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Wednesday, November 26, 2014
In this two-part series, IPS examines how a major donor to the Republican Party, Paul Singer, is using a lobbying firm run by Democrats to tar the government of Argentina as an increasingly lawless and anti-American ally of Iran. In the second part, we report how a network of think tanks, politicians and pundits with financial and personal ties to Singer are amplifying this campaign, which comes as Singer is engaged in a legal battle with Argentina over a decade-old debt that could make him hundreds of millions of dollars.
- Vulture capitalist Paul Singer has hundreds of millions of dollars at stake in his legal battle with Argentina over the country’s 2001 debt default.
The promise of a huge payday has led the Wall Street hedge fund manager to sink a small fortune into a campaign against the South American nation portraying it as a close – and anti-U.S. – ally of the Islamic Republic of Iran. (See series, Part One)
One way he has done this is by issuing press releases through the American Task Force Argentina (ATFA), a trade group he helped found, and buying full-page ads in major newspapers.
Giving money to politicians is another way to affect the debate in the United States.
Senator Mark Kirk, an Illinois Republican, has been a vocal critic of Argentina, writing a letter to the country’s president denouncing her agreement with Iran to investigate the the 1994 bombing of the Asociación Mutual Israelita Argentina (AMIA) in Buenos Aires. That letter was later quoted in an ATFA ad.
As it turns out, Kirk has received more than 95,000 dollars from employees of Singer’s firm, Elliott Management, according to the Centre for Responsive Politics. Indeed, many letters expressing concern about Argentina’s ties to Iran appear are signed by lawmakers who have received campaign cash from Singer and his close associates.
A Jul. 10 letter to Attorney General Eric Holder, for instance, urged the Justice Department not to side with Argentina in its legal battle before the Supreme Court, citing both the AMIA agreement and Argentina’s expanding trade with the Islamic Republic “at a time when the rest of the world (including the United States) is attempting to isolate Iran to pressure it to give up its nuclear programme.”
“Rewarding Argentina’s decision to flout well-established international principles regarding the orderly restructuring of sovereign debt has clearly emboldened its leaders to defy other international norms with impunity,” the 12 lawmakers wrote.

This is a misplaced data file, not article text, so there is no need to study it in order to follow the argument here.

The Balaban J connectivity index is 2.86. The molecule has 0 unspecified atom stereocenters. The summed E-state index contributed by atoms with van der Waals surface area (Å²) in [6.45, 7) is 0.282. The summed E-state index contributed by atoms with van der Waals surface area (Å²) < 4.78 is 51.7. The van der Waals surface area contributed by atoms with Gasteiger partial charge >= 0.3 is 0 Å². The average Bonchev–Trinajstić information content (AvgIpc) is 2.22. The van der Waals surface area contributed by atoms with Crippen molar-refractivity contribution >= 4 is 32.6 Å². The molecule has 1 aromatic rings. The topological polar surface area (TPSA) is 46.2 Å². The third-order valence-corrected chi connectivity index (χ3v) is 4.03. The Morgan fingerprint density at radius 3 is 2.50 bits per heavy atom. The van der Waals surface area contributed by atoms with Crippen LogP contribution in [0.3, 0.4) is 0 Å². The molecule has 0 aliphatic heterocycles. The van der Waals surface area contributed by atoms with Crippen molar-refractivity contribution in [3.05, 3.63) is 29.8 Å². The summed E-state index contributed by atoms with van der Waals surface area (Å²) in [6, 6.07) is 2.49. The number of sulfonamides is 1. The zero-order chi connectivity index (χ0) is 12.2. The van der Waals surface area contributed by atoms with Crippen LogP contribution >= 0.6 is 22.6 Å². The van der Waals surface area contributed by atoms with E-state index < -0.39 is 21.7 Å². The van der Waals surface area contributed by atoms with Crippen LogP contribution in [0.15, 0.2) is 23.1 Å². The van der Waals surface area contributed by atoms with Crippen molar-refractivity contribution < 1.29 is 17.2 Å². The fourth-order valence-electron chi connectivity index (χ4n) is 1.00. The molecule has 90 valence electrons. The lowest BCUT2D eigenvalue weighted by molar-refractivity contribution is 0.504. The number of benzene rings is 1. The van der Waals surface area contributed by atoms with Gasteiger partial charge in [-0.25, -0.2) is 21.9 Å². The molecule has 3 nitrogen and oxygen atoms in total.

Those who signed the letter received more than 200,000 dollars last year from companies and PACs tied to Singer.
One signer, Congressman Michael Grimm, a New York Republican on the House Financial Services Committee, was reelected to Congress last year after receiving 38,000 dollars from Elliott Management, nearly twice as much as his next largest donor.
Grimm has cosponsored legislation demanding “full compensation” for Argentina’s bondholders – the sponsor of that bill, former Congressman Connie Mack, took in 39,000 dollars from Singer’s company – and has urged the Barack Obama administration to investigate Argentina’s relationship with Iran. ATFA has commended Grimm for his work.
Another lawmaker who signed the letter to Holder is Ileana Ros-Lehtinen, a Florida Republican who chairs the House Foreign Affairs Committee. She accuses the Argentine government of colluding with the Islamic Republic to cover up its alleged role in the AMIA bombing and undermining U.S. interests “by giving Iran a larger footprint in the Western Hemisphere”.
But she isn’t just worried about Iranian-backed terrorism. In a 2012 press release, she said it was “troubling that Argentina refuses to honor its outstanding debts, and evades U.S. court decisions.”
Ros-Lehtinen received 108,000 dollars last year from the American Unity PAC. The PAC was founded in 2012 with a one-million-dollar investment from Singer, accounting for more than a third of the group’s budget.
New Jersey Republican Scott Garrett, chair of the House Financial Services subcommittee on capital markets, also signed the letter to Holder. On Jun. 7, 2012, Garrett held a hearing to address the Obama administration’s support for “deadbeat foreign governments . . . at the expense of our own U.S. investors.”
At the hearing, he decried that “U.S. investors are taking billions of dollars in losses, despite Argentina having the money to pay the bill.”
Garrett received 35,000 dollars from employees at Elliott Management last year, more than all but one of his other campaign contributors.
On Jul. 9, a House subcommittee chaired by South Carolina Republican Jeff Duncan held a hearing entitled “Threat to the Homeland: Iran’s Extending Influence in the Western Hemisphere”, the primary purpose of which was to rebut a recent report from the State Department that said Iran’s influence was on the decline.
Duncan received 10,000 dollars in 2012 from the Every Republican is Crucial PAC, which was heavily supported by the executives of Wall Street hedge funds, including Singer.